10 Guiding Principles to Fostering Creativity in Education
After a year of pandemic-induced lockdowns, there couldn't be a better time to celebrate creativity in education. Therefore, in celebration of World Creativity and Innovation Day, we are helping to raise awareness around the role of creativity and innovation in all aspects of human development.
In an age of rapid innovation, technological advances, and ongoing change, children need a diverse set of skills to navigate unpredictable dilemmas and novel opportunities – both in life and in work. That is why creativity skills are essential now more than ever.
The acquisition of knowledge alone is no longer sufficient for them to survive and thrive in this new reality. Creativity not only helps us to navigate through the complexities of our modern world as individuals but also supports our ability to understand and collaborate with others by developing our social-emotional skills. Thus allowing us to live more fulfilling and connected lives. Almost every educator now agrees that we need to consider creativity as a fundamental skill to be cultivated in schools.
The HundrED Spotlight on Creativity, created in partnership with The LEGO Foundation, sought to answer the question: how can we effectively nurture creativity in education?
The results of the report prove there is no shortage of practices and solutions currently being implemented in many parts of the world that are both impactful and scalable. It is our hope to inspire more education systems to adopt creativity as a critical component of students’ learning and development process.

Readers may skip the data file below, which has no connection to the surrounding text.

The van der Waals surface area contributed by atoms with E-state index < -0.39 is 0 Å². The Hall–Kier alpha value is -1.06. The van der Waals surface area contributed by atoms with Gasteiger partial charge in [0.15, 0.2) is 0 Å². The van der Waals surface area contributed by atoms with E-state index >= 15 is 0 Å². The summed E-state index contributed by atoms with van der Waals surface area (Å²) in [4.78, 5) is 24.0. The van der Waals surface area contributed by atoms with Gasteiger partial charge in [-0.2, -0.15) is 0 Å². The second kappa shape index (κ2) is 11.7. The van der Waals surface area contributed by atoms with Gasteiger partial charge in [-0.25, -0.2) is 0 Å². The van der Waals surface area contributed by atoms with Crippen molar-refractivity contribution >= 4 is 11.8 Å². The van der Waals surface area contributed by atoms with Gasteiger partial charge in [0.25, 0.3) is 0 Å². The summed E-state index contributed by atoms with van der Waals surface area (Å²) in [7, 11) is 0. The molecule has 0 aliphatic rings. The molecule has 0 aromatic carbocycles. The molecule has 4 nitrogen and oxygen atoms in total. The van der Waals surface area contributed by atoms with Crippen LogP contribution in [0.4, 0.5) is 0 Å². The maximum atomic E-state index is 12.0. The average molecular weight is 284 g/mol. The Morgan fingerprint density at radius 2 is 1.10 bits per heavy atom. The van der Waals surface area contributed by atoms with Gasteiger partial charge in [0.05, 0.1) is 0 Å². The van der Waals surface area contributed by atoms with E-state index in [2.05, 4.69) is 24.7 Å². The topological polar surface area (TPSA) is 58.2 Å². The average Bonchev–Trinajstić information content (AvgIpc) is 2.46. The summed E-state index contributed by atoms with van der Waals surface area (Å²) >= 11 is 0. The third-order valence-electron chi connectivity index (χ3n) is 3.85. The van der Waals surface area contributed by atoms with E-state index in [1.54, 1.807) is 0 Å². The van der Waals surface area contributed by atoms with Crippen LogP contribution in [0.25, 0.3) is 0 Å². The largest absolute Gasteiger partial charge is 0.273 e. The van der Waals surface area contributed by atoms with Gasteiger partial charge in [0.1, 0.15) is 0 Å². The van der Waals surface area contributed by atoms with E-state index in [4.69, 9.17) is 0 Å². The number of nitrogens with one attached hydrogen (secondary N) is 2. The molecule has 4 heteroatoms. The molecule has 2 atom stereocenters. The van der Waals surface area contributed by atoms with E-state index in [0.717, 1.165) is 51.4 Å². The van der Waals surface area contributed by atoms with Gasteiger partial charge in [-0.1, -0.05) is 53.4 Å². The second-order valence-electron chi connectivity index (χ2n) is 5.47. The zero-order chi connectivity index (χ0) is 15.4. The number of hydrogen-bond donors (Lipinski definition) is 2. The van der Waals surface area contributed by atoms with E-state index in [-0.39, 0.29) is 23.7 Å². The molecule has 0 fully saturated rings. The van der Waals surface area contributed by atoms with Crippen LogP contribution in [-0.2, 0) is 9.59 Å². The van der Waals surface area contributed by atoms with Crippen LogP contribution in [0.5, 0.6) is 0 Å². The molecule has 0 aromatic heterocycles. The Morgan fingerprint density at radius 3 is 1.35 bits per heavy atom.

Below you will find 10 guiding principles for fostering creativity in education:
1. Cultural inclusiveness when defining creativity
We all need to ask who gets to decide what creativity is and why. If an education system adopts a definition that does not consider a diversity of cultural perspectives, there is a danger that they may miss important differences about what it means to be creative: for example, the importance of collaboration and co-creation can be neglected. Moreover, some definitions could be biased towards over-valuing particular dimensions over others (divergent thinking and products/outcomes for example).
2. Recognize the importance of intrinsic motivation as being centered around growth mindset, self-efficacy, and a sense of agency
Saku Tuominen, Creative Director at HundrED states that “One of the biggest challenges is that we tend to undervalue and undermine the role of will. Fundamentally everything else is secondary. If there is no will, real motivation, and self-efficacy, nothing meaningful happens creatively”. For example, while the inclusion of creativity at a curriculum level shows a positive shift in mindset at the top-level, it does not mean a lot if concrete changes to include more student voices are integrated into teaching and learning. There are many ways to achieve this, but it could start with having fewer pre-defined answers and outcomes in teacher planning so that students have the space to explore ideas and develop interests and passions.
3. Fostering creativity is everyone's business (not just the arts teacher)
For creativity to become more integrated into school systems, we need to think much broader than the art room. This idea is easier said than done as we should give teachers the time and resources to adopt and adapt modern pedagogies in their area of expertise. However, one practical way to achieve increased participation is to make learning visible through student-led exhibitions of learning from all areas in the school, which could occur throughout the school year.
“There’s a wealth of talent that lies in all of us. All of us, including those who work in schools, must nurture creativity systematically and not kill it unwittingly.” - Sir Ken Robinson